Huntington Beach Tomorrow spent about $12,200 on Farley and Shaw's campaign in newsletters, campaign mailers and postage stamps. They also spent about $845 on a print advertisement in the Independent and $383 on an ad in the Huntington Beach Wave endorsing Farley and Shaw.

The local organization put about $16,800 into endorsing Farley and Shaw.

The Committee for Yes on Measure O spent more than $7,200 to campaign for the ballot measure, and the Committee Against Measure Q 2010 dropped nearly $4,200 to bring down the ballot measure.



Poseidon Resources led in contributions, with $13,000 sunk in the local elections through $500 contributions to six council candidates and $10,000 donations to the 2010 Vision PAC.

The Connecticut-based company, which has an office in Huntington Beach, is one permit away from beginning construction on a seawater desalination plant in southern Huntington Beach. The company gave money to Harper, Speaker, O'Connell, Katapodis, Delgleize and Norm Westwell.

The company's public relations firm, Faubel Public Affairs, based in Lake Forest, also put more than $2,000 into the election with candidate contributions to Carchio, Delgleize, Harper and Speaker.

The Robert Mayer Corporation and its employees put $5,000 in the elections donating to Carchio, Delgleize, Harper and Speaker and three political action committees.

The Newport Beach-based real estate development company behind the Hilton Waterfront Beach Resort and the Hyatt Regency Huntington Beach Resort and Spa supported the 2020 Vision PAC with $2,500 and Freedom from Taxes with $1,500.

Trailing is AES, the power generating facility in the southern section of the city, with $5,000 in contributions to Carchio, Delgleize, Speaker and O'Connell and $3,000 to 2020 Vision.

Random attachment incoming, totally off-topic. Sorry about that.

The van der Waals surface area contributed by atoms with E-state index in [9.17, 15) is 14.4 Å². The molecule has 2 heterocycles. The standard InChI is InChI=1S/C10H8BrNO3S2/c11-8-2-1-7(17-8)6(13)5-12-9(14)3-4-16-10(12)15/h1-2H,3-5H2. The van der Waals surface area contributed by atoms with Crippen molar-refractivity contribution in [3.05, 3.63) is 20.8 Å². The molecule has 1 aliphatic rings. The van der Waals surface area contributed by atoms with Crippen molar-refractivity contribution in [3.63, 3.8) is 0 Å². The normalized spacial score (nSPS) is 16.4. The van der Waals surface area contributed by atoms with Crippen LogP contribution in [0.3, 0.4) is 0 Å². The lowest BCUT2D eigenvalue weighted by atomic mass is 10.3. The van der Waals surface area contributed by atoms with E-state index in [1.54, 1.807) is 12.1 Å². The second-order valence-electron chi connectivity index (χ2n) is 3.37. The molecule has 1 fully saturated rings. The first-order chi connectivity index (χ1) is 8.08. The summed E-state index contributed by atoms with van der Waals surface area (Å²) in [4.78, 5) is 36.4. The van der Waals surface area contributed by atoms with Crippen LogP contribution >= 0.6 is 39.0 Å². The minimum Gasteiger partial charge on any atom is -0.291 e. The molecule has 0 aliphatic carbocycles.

Huntington Beach-based Rainbow Disposal, which also serves Fountain Valley, Sunset Beach and Surfside Colony, and its chairman, Ron Shenkman, came in next, contributing more than $7,000. The company made contributions to Carchio, Boardman, Delgleize, Farley, Harper, Dan Kalmick, O'Connell, Katapodis, Shaw, John Von Holle, Speaker and Norm Westwell, with Shenkman contributing to many of the same candidates.

BTDJM Phase II Associates also made sizeable contributions, giving $5,000 to 2020 Vision, $500 to Carchio and Speaker and $250 to Delgleize.

The company is behind the recently approved Village at Bella Terra project that will bring a Costco and a four-story building with stores and restaurants on the ground floor and residential above.

By The Numbers

Political Action Committees

Huntington Beach Firefighters Assn.: $112,818

Huntington Beach Police Officers' Assn.: $76,890

Huntington Beach 2020 Vision: $52,285

Freedom from Taxes: $22,760

Huntington Beach Tomorrow: $16,737

California Real Estate: $18,678

Committee for Yes on Measure O: $7,237

Committee Against Measure Q 2010: $2,601



Totals include funds candidates spent and funds spent on their behalf by the PACs.

Joe Carchio: $86,735 (elected)

Barbara Delgleize: $75, 796

Fred Speaker: $55,046

Billy O'Connell: $47,874

Matthew Harper: $47,524 (elected)

Blair Farley: $38,601

Joe Shaw: $33,362 (elected)

Jim Katapodis: $31,564

Connie Boardman: $28,520 (elected)

Norm Westwell: $12,105

John Von Holle: $7,521

Dan Kalmick: $5,771

Bill Rorick: $5,550

Shawn Roselius: $3,692

Bruce Brandt: $3,502

Erik Peterson: $2,463

Heather Grow: $2,117

William Grunwald: $0

Landon Fichtner: $0

Andrissa Dominguez: $0

Blake Rose: $0



Measure O (defeated)

Support: $16,222

Oppose: $67, 416

Measure P (passed)

Support: $4,250

Oppose: $0

Measure N (passed)

Support: $0

Oppose: $0

Measure Q (defeated)

Support: $0

Oppose: $4,168


All numbers based on the most recent public records and rounded to the nearest dollar